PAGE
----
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Ten years of exploration with the AWI’s research aircraft Polar 5

Geophysicists, atmospheric researchers and sea-ice physicists can gather data in even the most remote regions

[Translate to English:] Das NETCARE-Team des deutschen Forschungsflugzeuges Polar 5
[29. September 2017] 

The 1st of October 2017 marks the ten-year anniversary since the Alfred Wegener Institute (AWI) research aircraft Polar 5 began service. In that time, the Basler BT-67 has flown more than 1.3 million kilometres to fulfil essential scientific and logistical duties. In the course of 48 measuring campaigns, predominantly for atmospheric research and geophysics purposes, the airplane has landed on the Arctic sea ice near the North Pole, and at the South Pole.


AWI Potsdam: Celebrating 25 years

Alfred Wegener Institute inaugurates new annex on the Telegrafenberg

AWI-Gebäude A43 Telegrafenberg Potsdam
[26. September 2017] 

The founding of the AWI Potsdam 25 years ago represented the successful reunification of German polar research. In honour of this occasion, today representatives of the scientific community and politics will look back on a quarter century of polar research at the Alfred Wegner Institute’s Potsdam facilities


From River Weser to the North Sea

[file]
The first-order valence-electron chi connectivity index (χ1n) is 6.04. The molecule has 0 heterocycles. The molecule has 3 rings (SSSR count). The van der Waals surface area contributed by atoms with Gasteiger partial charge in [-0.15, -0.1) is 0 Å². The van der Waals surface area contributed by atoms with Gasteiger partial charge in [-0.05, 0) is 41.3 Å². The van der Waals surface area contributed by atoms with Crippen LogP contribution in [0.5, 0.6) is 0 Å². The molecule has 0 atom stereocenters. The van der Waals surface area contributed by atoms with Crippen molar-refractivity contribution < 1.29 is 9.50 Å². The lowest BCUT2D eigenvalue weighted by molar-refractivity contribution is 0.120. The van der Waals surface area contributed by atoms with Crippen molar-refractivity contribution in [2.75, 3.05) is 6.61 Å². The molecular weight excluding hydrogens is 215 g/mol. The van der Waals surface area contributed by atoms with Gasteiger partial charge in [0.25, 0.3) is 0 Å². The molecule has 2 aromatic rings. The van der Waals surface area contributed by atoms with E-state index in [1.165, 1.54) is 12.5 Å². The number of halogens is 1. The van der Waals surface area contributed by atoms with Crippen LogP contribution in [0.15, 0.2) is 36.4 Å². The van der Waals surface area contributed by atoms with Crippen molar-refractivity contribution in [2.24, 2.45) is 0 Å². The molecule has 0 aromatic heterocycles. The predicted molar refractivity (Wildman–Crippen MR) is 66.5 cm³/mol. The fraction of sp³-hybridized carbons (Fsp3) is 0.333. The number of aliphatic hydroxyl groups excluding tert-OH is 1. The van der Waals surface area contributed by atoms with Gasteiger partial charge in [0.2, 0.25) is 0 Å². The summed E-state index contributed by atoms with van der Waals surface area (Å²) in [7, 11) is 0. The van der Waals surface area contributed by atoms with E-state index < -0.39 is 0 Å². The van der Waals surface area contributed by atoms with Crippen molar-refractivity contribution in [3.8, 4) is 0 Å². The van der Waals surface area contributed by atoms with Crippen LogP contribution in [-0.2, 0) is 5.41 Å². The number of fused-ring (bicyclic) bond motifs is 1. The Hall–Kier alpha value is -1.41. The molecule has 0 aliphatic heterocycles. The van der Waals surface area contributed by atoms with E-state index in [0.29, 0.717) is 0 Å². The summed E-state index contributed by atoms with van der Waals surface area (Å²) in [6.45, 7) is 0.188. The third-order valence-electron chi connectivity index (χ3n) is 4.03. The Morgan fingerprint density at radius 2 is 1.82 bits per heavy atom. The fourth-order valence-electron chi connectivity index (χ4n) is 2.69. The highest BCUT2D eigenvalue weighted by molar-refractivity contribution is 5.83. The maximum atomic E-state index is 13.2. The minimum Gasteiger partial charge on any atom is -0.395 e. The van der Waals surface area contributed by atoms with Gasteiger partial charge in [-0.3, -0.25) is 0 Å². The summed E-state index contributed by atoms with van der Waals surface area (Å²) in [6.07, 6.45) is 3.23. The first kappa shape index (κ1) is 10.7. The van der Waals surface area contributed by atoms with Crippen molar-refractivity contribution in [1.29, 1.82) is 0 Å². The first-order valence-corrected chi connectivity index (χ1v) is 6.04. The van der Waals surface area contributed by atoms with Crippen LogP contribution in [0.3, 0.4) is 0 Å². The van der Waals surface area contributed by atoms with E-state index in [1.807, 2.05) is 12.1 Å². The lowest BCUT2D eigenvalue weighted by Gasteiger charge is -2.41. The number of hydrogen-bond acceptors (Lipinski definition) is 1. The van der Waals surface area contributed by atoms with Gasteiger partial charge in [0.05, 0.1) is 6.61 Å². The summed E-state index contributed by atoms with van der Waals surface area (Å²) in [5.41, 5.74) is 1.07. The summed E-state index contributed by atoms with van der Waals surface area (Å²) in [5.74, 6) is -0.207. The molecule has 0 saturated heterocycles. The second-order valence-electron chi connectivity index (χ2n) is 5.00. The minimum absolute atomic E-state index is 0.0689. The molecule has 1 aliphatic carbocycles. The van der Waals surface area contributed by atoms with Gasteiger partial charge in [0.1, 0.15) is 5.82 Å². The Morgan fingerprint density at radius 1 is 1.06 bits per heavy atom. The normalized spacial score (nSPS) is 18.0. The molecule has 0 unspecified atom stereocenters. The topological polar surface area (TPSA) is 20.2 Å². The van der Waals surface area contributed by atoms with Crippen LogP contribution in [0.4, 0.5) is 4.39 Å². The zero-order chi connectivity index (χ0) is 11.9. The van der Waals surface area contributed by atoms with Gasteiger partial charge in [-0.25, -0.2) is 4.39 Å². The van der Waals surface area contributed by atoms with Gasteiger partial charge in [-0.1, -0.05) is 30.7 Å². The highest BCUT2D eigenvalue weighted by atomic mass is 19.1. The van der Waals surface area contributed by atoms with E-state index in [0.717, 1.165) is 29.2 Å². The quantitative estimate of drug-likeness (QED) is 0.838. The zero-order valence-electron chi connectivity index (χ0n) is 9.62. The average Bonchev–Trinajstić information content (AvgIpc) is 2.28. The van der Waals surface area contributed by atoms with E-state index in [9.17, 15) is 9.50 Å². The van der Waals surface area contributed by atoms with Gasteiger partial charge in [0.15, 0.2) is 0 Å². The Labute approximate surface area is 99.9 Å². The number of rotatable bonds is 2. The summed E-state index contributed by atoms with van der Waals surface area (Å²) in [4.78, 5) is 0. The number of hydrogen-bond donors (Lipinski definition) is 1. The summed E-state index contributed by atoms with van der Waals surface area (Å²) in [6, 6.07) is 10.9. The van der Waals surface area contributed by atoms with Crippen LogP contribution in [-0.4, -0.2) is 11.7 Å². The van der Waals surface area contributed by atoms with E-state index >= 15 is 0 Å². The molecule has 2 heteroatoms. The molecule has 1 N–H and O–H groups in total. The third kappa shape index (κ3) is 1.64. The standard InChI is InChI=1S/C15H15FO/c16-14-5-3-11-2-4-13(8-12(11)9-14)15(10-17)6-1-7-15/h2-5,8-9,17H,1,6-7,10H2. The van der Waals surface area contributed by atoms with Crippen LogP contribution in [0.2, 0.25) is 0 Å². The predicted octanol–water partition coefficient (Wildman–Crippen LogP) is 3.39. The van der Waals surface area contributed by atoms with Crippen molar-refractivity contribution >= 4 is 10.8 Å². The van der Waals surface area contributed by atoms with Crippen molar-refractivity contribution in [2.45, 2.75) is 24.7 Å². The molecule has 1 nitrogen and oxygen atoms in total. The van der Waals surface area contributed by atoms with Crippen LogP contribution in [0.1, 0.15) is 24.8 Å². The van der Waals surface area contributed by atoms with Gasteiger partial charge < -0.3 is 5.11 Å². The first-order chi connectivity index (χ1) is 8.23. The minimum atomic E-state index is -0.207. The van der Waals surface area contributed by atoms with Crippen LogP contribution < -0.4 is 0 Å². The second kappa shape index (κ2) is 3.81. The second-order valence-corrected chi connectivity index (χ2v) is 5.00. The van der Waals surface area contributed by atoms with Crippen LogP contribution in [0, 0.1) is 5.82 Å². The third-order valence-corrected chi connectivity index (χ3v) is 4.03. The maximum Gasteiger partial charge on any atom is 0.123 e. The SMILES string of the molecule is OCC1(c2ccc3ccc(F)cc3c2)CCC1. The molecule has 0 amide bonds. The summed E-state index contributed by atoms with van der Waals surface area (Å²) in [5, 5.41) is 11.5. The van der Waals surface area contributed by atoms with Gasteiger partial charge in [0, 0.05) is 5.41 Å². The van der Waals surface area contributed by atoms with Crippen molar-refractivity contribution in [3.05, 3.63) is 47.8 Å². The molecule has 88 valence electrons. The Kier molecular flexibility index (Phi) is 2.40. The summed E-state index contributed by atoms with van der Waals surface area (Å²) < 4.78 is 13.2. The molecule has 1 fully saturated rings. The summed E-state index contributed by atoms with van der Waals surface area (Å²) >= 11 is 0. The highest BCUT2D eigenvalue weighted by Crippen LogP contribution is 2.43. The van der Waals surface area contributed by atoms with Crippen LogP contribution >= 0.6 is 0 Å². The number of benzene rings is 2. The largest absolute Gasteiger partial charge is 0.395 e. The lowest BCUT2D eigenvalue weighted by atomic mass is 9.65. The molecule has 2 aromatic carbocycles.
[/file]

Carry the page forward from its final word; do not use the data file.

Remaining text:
PLAWES investigates microplastics contamination across ecosystems

Müll-im-Meer-Forschung am AWI Helgoland
[20. September 2017] 

Around the globe, the pollution of rivers, lakes and seas with plastic litter is on the rise. A new project jointly coordinated by the University of Bayreuth and the Alfred Wegener Institute, Helmholtz Centre for Polar and Marine Research (AWI) is the first to approach the problem from a holistic perspective. In the model region Weser – Wadden Sea National Park the participating researchers will use e.g. empirical and model-assisted analyses to discover how minute plastic particles (microplastics) make their way from land to sea, which input and transport routes are involved (and to which extent), and what risks this contamination poses for various ecosystems.

Sea Ice Minimum 2017

Arctic sea ice once again shows considerable melting

With a minimum extent of ca. 4.7 million square kilometres, Arctic sea ice continues to retreat

[14. September 2017] 

This September, the extent of Arctic sea ice shrank to roughly 4.7 million square kilometres, as was determined by researchers at the Alfred Wegener Institute, the University of Bremen and Universität Hamburg. Though slightly larger than last year, the minimum sea ice extent 2017 is average for the past ten years and far below the numbers from 1979 to 2006. The Northeast Passage was traversable for ships without the need for icebreakers.

Good news from the Arctic

AWI’s underwater robot Tramper successfully recovered

After nearly 60 weeks of measuring the oxygen content on the ocean floor

AWI-Tramper wird an Bord der Polarstern gehievt
[30. August 2017] 

On 27 August 2017, deep-sea researchers from the Alfred Wegener Institute recovered the underwater robot Tramper, which had been taking measurements at a depth of 2435 metres for nearly 60 weeks – the first long-term mission involving a crawler under the Arctic sea ice. For the first 24 weeks, the robot took biogeochemical readings at various sites, just as it was intended to. Unfortunately, because of a broken tread, Tramper got stuck in the same place in January, though it continued to record the oxygen content in the sediment.